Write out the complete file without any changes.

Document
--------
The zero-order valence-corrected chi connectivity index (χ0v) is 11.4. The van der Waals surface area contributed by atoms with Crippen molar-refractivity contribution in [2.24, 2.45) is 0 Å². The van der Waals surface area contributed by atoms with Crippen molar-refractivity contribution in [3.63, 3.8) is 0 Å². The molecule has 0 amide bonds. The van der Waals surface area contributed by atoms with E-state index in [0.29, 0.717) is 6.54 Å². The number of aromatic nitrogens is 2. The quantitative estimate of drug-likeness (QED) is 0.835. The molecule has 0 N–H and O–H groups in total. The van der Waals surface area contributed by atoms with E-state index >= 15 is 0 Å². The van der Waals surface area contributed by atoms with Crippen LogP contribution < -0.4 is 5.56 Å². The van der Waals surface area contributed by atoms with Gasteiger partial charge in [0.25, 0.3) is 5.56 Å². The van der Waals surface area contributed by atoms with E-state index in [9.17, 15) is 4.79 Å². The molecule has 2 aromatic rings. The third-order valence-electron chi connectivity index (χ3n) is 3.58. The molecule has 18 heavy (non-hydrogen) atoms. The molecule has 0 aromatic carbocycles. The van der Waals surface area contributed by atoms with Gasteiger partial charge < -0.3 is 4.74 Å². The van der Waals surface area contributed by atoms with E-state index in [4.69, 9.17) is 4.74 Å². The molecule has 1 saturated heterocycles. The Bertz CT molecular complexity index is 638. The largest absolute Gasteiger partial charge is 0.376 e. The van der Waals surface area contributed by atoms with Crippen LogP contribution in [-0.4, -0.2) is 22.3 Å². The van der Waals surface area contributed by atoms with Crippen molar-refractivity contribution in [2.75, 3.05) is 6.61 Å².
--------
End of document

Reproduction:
The zero-order valence-corrected chi connectivity index (χ0v) is 11.4. The van der Waals surface area contributed by atoms with Crippen molar-refractivity contribution in [2.24, 2.45) is 0 Å². The van der Waals surface area contributed by atoms with Crippen molar-refractivity contribution in [3.63, 3.8) is 0 Å². The molecule has 0 amide bonds. The van der Waals surface area contributed by atoms with E-state index in [0.29, 0.717) is 6.54 Å². The number of aromatic nitrogens is 2. The quantitative estimate of drug-likeness (QED) is 0.835. The molecule has 0 N–H and O–H groups in total. The van der Waals surface area contributed by atoms with E-state index >= 15 is 0 Å². The van der Waals surface area contributed by atoms with Crippen LogP contribution < -0.4 is 5.56 Å². The van der Waals surface area contributed by atoms with Gasteiger partial charge in [0.25, 0.3) is 5.56 Å². The van der Waals surface area contributed by atoms with E-state index in [9.17, 15) is 4.79 Å². The molecule has 2 aromatic rings. The third-order valence-electron chi connectivity index (χ3n) is 3.58. The molecule has 18 heavy (non-hydrogen) atoms. The molecule has 0 aromatic carbocycles. The van der Waals surface area contributed by atoms with Gasteiger partial charge < -0.3 is 4.74 Å². The van der Waals surface area contributed by atoms with E-state index in [4.69, 9.17) is 4.74 Å². The molecule has 1 saturated heterocycles. The Bertz CT molecular complexity index is 638. The largest absolute Gasteiger partial charge is 0.376 e. The van der Waals surface area contributed by atoms with Crippen LogP contribution in [-0.4, -0.2) is 22.3 Å². The van der Waals surface area contributed by atoms with Crippen molar-refractivity contribution in [2.75, 3.05) is 6.61 Å².